Heavy DOM manipulation - React or Blaze?

Hi Guys,

I’m building an app where users will be able to use a page builder plugin to manipulate the DOM. They’ll be able to drag and drop elements, change css etc.

React relies on it’s virtual DOM so I presume moving elements around all over the place could brake things quickly.
I’m thinking Blaze would be better for this setup rather than React and would love to get some other opinions?


I cannot speak to your exact scenario, however there is a video where tons of data is updated, tons of DOM updates, things moving around and React absolutely smokes everything - with Ember being the worst performance wise.

Let me try to find it.

Edit: Here ya go: https://www.youtube.com/watch?v=z5e7kWSHWTg

React is a safe choice performance wise, rendering will not be your bottleneck.


Thanks @sergiotapia :slight_smile:

I’m just concerned because I’ll be using a page builder plugin, probably built in jQuery and I’ve read a few things saying you shouldn’t manipulate the DOM with React because it can lose track of the elements that you change etc.

That’s just a catch all statement, I suggest you don’t take it as 100% dogma.

I wrote an application that used jQuery plugins like Masonry and manipulated the DOM and it works perfectly. I think what they’re saying with that soundbite is don’t change the values in the DOM, right? Modify the data and render() will take care of you, and that’s sound advice.


The benefit of using React is that you can bind the DOM references directly within the component. That means you won’t be grabbing DOM elements that you shouldn’t be grabbing.

For example, if I wanted to grab all the image elements and do something with them, I might want to do something like this in plain jQuery:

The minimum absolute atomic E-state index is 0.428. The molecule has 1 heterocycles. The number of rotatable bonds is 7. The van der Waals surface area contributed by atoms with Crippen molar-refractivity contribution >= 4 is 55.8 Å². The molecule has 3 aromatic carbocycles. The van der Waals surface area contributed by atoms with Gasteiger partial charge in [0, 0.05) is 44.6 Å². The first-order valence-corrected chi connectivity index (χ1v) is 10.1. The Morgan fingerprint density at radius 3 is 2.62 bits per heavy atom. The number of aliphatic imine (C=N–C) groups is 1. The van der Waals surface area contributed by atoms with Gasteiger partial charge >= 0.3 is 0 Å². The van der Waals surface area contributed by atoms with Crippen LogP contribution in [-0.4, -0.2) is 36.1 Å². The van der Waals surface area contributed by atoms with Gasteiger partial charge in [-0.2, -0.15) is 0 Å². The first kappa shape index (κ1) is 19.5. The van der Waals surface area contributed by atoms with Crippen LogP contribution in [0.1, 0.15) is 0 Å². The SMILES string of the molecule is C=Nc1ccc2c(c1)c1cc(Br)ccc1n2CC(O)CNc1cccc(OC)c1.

But what happens when you start adding <img> tags elsewhere that you don’t want included in this behaviour? The problem here is because the jQuery selector is inherently a global catch-all, that means you won’t be able to be as certain about what elements you are actually grabbing.

In React, I can write in my component:

<img ref={x => this._myPicture = x} src=".../img.jpg" />

And in one of my component methods, I can simply refer to the element with:

const picture = this._myPicture;

Now I can do whatever I want with picture and it is extremely clear and explicit what you are referring to, where, and how.

Of course, this might make some jQuery plugins unwieldy to implement, so it’s always going to be a trade off. But with React you can be very certain of which element you are actually manipulating.

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Thanks @adrianmcli that was my understanding of React as well.

@sergiotapia that video is really helpful. Especially when he talks about Portals. Basically creating a whole new container that you can mess around with using jQuery plugins etc that won’t effect React! :+1: great stuff, thanks again!

But isn’t there the same effect when I use this.templateInstance.$(“img”)? In that case jQuery would only manipulate all img elements within the current template, so when I think in component logic I would do something like this:

Template.picture.viewmodel({ //some logic & state });

and the template for it:

<template name="picture"> <img src="..." /> </template>

In case of ViewModel I could also add a reference to each instance and access it from other parts of the application.

That’s a good point. I never thought to do that, but I also haven’t used Blaze nor ViewModel in quite a long time. Perhaps I am biased here, but I do think there’s a lot of value in being forced or at least strongly encouraged to be explicit and component-like in React.

Nevertheless, there are very simple composable React components on NPM that will help you implement drag and drop in literally 3 lines of code (the import statement and the two wrapping tags). Building one of these things up from scratch might be easier in Blaze simply because you don’t have to adapt to React’s way of doing things, but for OP who I assume is concerned about productivity, I would still recommend React over Blaze.

Speaking specifically to the OP’s needs, if I wanted to allow the user to “drag and drop elements, change css etc.” I would definitely do it in React. Otherwise you’d be building up a lot of components from scratch that already exist. Not to mention that the dynamic application of styles in React is a lot easier since it’s all built-in already anyway.


Thanks @adrianmcli - I’ll check out the components you mentioned on NPM, thats handy to know.

I’m more versed in React, I’m actually coming at this from a React first angle. I just wasn’t sure it could handle the heavy DOM manipulation I’m looking for and thought Blaze might be a better option. I’ll try it out in React and see how it goes anyway. Thanks again.

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